Smoothing a 95-year-old grandma's transition to a nursing home
"Minding Our Elders" columnist Carol Bradley Bursack hears from a reader who needs advice on how to handle a grandmother's difficult personality.
Dear Carol: My mother, 74, has been caring for my 95-year-old grandmother, but Grandma’s developed health problems that we can’t manage so we’re moving her to a nursing home. The place has a good reputation and one of Grandma’s friends is there and likes it. Even so, we’re guaranteed to hear nothing but complaints since at the best of times that’s how Grandma is. How do we approach what will be an increased onslaught of complaining? — EL.
Dear EL: This is the right move for both your mom and your grandma. It sounds like you are helping out, but few women your mom’s age can safely care for a much older adult long term.
Your grandma’s personality sounds difficult to live with though even a positive person can feel negative about some of the effects of aging. The fact that she will be moving to a nursing home isn’t easy to accept either.
Often the best approach is to validate the person’s feelings and provide sympathy without acting guilty or indicating in any way that you can fix something for her that can't be fixed. Acknowledge that life can be tough, and aging can make it tougher. If she complains about something that can't be helped, just say, “That’s hard. I’m really sorry we can’t make it better.”
If she complains about having to move to a nursing home, acknowledge that change is scary. Again, validate her feelings. You can say, “Change can be frightening but it can also be good.” Remind her that her friend likes the place, and they can see each other often.
Do whatever you can to make her new room familiar and comfortable. Items like her own bedspread, family pictures and her favorite robe and slippers will make a big difference.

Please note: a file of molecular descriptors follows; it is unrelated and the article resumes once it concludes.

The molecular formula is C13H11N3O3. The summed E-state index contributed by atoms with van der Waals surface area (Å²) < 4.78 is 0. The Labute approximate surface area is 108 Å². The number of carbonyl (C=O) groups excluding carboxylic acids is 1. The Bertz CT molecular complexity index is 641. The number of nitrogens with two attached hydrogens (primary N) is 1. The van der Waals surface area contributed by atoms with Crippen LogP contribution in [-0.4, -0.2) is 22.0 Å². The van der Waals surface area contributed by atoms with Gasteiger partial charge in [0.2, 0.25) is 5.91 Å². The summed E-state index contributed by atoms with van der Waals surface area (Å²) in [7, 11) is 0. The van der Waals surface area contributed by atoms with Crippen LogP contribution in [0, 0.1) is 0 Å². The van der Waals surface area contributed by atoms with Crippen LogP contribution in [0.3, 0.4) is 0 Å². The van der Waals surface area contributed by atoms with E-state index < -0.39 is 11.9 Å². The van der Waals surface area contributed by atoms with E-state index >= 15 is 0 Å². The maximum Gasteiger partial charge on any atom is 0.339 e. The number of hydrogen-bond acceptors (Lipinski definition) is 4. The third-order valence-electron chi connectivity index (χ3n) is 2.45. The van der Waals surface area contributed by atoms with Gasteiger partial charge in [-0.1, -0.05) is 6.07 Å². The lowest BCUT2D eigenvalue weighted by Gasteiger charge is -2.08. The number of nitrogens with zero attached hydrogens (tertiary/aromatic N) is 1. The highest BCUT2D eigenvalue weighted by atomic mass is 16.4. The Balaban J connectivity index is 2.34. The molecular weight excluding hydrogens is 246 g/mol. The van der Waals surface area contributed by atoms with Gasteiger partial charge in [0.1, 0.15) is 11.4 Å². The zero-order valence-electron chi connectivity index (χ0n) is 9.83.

Once your grandma’s moved, continue to validate her feelings but don’t overreact. Get to know the staff and make friends with them. Listen to your grandma’s complaints and consider if there’s any validity — but don’t discount her history of negativity.
She may end up enjoying her new living situation since there will be group activities and peer interactions. If she doesn’t, just keep acknowledging that no living situation is perfect, but reassure her that you’ll continue to do your best to care for her.
Your mom needs this to happen before she is the one in a nursing home. You need this to happen so that you can be less worried about your mom. Your grandma needs this to happen because she requires more care than your mom can safely provide. This might not be an easy change, but it’s better than the alternatives.
Obviously, caregivers always need to be aware of the potential for abuse and/or neglect in care homes, but you’ve found what sounds like an excellent facility so that’s unlikely. Staff shortages are common, though, so be realistic and remember that no facility can provide one-on-one care.
There will be frustrations. Visit, stay aware and work positively with the staff, and everything should work out reasonably well.
Carol Bradley Bursack is a veteran caregiver and an established columnist. She is also a blogger, and the author of “Minding Our Elders: Caregivers Share Their Personal Stories.” Bradley Bursack hosts a website supporting caregivers and elders at www.mindingourelders.com. She can be reached through the contact form on her website.